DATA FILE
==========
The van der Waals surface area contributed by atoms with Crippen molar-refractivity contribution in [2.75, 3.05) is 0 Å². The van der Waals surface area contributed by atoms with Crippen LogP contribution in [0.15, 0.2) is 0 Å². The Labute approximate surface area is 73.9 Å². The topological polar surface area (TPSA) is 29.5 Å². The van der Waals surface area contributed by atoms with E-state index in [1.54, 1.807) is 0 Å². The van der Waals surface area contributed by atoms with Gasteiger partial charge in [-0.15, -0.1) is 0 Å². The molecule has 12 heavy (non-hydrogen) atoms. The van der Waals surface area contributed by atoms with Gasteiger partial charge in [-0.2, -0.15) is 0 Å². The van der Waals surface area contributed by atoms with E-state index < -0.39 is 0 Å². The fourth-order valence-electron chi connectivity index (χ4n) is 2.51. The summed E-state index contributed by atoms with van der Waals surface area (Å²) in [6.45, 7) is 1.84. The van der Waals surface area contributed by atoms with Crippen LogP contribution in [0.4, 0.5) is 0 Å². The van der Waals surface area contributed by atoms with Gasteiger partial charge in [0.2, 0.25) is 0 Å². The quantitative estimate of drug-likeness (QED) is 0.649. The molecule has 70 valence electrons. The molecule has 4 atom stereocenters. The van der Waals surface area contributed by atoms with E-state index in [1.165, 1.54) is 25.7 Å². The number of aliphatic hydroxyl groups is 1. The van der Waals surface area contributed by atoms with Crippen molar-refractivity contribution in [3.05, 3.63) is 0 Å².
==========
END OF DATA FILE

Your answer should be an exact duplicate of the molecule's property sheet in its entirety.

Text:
The van der Waals surface area contributed by atoms with Crippen molar-refractivity contribution in [2.75, 3.05) is 0 Å². The van der Waals surface area contributed by atoms with Crippen LogP contribution in [0.15, 0.2) is 0 Å². The Labute approximate surface area is 73.9 Å². The topological polar surface area (TPSA) is 29.5 Å². The van der Waals surface area contributed by atoms with E-state index in [1.54, 1.807) is 0 Å². The van der Waals surface area contributed by atoms with Gasteiger partial charge in [-0.15, -0.1) is 0 Å². The molecule has 12 heavy (non-hydrogen) atoms. The van der Waals surface area contributed by atoms with Gasteiger partial charge in [-0.2, -0.15) is 0 Å². The van der Waals surface area contributed by atoms with E-state index < -0.39 is 0 Å². The fourth-order valence-electron chi connectivity index (χ4n) is 2.51. The summed E-state index contributed by atoms with van der Waals surface area (Å²) in [6.45, 7) is 1.84. The van der Waals surface area contributed by atoms with Crippen LogP contribution in [0.4, 0.5) is 0 Å². The van der Waals surface area contributed by atoms with Gasteiger partial charge in [0.2, 0.25) is 0 Å². The quantitative estimate of drug-likeness (QED) is 0.649. The molecule has 70 valence electrons. The molecule has 4 atom stereocenters. The van der Waals surface area contributed by atoms with E-state index in [1.165, 1.54) is 25.7 Å². The number of aliphatic hydroxyl groups is 1. The van der Waals surface area contributed by atoms with Crippen molar-refractivity contribution in [3.05, 3.63) is 0 Å².